Creating Space to Move from Reaction to Response


Have you ever noticed that sometimes you just keep hanging in a situation that is uncomfortable? Sometimes as women we don’t feel we are permitted to step away from a difficult situation, e.g., criticism at work, an argument at home, or an upsetting political discussion. And a lot of times, using food to cope when that uncomfortable situation happens.

But giving yourself a little space to regather your flustered or anxious self can make a big difference in not regretting your reaction. So, the purpose of creating space is to move from reaction to response, from inactivity to proactivity.

Space creators include:

  • A deep breath to calm
  • “Excuse me , I need to go to the bathroom”
  • “Let me check my schedule and get back to you”
  • Turning around to the kitchen sink and washing your hands
  • Stepping outside for fresh air

So much of mindless eating is reaction. And habit. In addition to using food to deal with uncomfortable situations, you might also notice that even sitting on the couch and picking up the remote can trigger a reaction to eat an entire gallon of ice cream. Where did it go? This is another situation where creating space can allow you to respond in ways you won’t regret later, whether it’s emotional overeating, binge eating, or not saying something nasty to a loved one.

In creating space, the first question is: What kind of space to you need?

  • Time to think
  • Time to move
  • Space to feel
  • Space to explore
  • Space or time to imagine and dream
  • Space to create

Notice what you are missing, what you are yearning for.

Then, make a list of five things you can do to that take less than 10 minutes and cost less than $5 that move you forward, one little space at a time, one step away from knee-jerk reactions.

Here’s an example of what a participant told me she is missing in her life: the space to get her grocery shopping done so that she can have healthy food she loves.

We worked on her breaking up her response into 5 minute blocks.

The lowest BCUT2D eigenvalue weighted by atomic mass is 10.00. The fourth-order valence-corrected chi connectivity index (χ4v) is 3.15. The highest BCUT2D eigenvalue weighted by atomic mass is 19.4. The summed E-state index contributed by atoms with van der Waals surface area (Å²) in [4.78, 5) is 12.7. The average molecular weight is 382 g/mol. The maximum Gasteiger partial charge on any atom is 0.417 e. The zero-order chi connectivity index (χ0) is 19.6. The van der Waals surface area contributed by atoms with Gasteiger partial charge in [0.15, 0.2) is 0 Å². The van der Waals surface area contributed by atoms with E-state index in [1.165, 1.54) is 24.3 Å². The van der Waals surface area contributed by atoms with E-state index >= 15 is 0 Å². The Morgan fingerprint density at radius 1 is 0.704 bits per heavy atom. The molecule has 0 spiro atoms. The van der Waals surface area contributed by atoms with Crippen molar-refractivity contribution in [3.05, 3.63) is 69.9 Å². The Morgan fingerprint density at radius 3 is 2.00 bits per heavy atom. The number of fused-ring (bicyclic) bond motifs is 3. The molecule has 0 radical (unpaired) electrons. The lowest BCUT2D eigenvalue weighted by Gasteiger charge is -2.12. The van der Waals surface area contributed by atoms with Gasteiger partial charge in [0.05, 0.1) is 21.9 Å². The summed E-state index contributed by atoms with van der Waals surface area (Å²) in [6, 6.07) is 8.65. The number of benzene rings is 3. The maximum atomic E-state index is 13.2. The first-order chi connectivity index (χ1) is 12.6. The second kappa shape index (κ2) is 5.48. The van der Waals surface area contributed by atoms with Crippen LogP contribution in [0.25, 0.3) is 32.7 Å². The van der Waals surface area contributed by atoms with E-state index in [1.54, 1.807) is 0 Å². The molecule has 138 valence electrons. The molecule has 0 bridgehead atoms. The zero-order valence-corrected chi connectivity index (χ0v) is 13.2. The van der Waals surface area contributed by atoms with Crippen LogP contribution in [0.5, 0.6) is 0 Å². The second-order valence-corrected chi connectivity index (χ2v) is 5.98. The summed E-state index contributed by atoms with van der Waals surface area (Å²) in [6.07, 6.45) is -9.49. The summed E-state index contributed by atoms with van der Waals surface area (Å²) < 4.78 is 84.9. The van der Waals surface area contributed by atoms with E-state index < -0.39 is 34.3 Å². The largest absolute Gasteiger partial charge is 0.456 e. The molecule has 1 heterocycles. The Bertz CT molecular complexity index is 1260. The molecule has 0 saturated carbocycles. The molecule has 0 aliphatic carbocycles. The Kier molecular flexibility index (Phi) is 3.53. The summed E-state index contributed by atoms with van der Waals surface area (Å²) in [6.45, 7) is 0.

1. Plan her food for the next 2 days.
  2. Repeat to herself my favorite bumper sticker:  Overplan and then go with the flow.
  3. Make a list of the food.
  4. Create a challenge to see how quickly she can get in and out of the store.
  5. Make the meal and celebrate that yummy food that she corralled into your house.

What kind of space are you needing?  What small steps can you use to make it happen?





One response to “Creating Space to Move from Reaction to Response”

  1. Becky says:

    Good advice. I usually need time to think before overreacting to the situation. I’m glad you said takes less than 10min and costs less than $5 because sometimes at work my reaction is an out of control shopping spree at lunch time when all I really need is time to think! Thanks for sharing.

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About the Author

Marsha Hudnall, MS, RDN, CD

Marsha has been a guiding force at Green Mountain at Fox Run since 1986. In addition to overseeing a professional program that helps women establish sustainable approaches to healthy living, she is a respected thought leader when it comes to managing eating, emotions and weight. She has been a voice of reason for the last three decades in helping people move away from diets, an area in which she is personally as well as professionally versed. An accomplished writer and speaker, Marsha is the author of six books, including the online course Disordered Eating in Active and Sedentary Individuals (co-authored by Karin Kratina, PhD, RD, Human Kinetics), What You Need to Know about Carbohydrates (Academy for Nutrition and Dietetics [The Academy]), What You Need to Know about Vitamin and Mineral Supplements (The Academy), and The Pregnancy Cookbook (co-authored by Donna Shields, RD, Berkeley Publishing). She has worked extensively on a national basis to educate the public about nutrition and the impact of dieting on eating behaviors, including binge eating and emotional eating. Active in many organizations helping to further the cause of health and wellness, Marsha currently serves as vice chair of the Binge Eating Disorder Association and vice president of The Center for Mindful Eating and has been active in the Association for Size Diversity and Health in support of Health at Every Size(R) principles.

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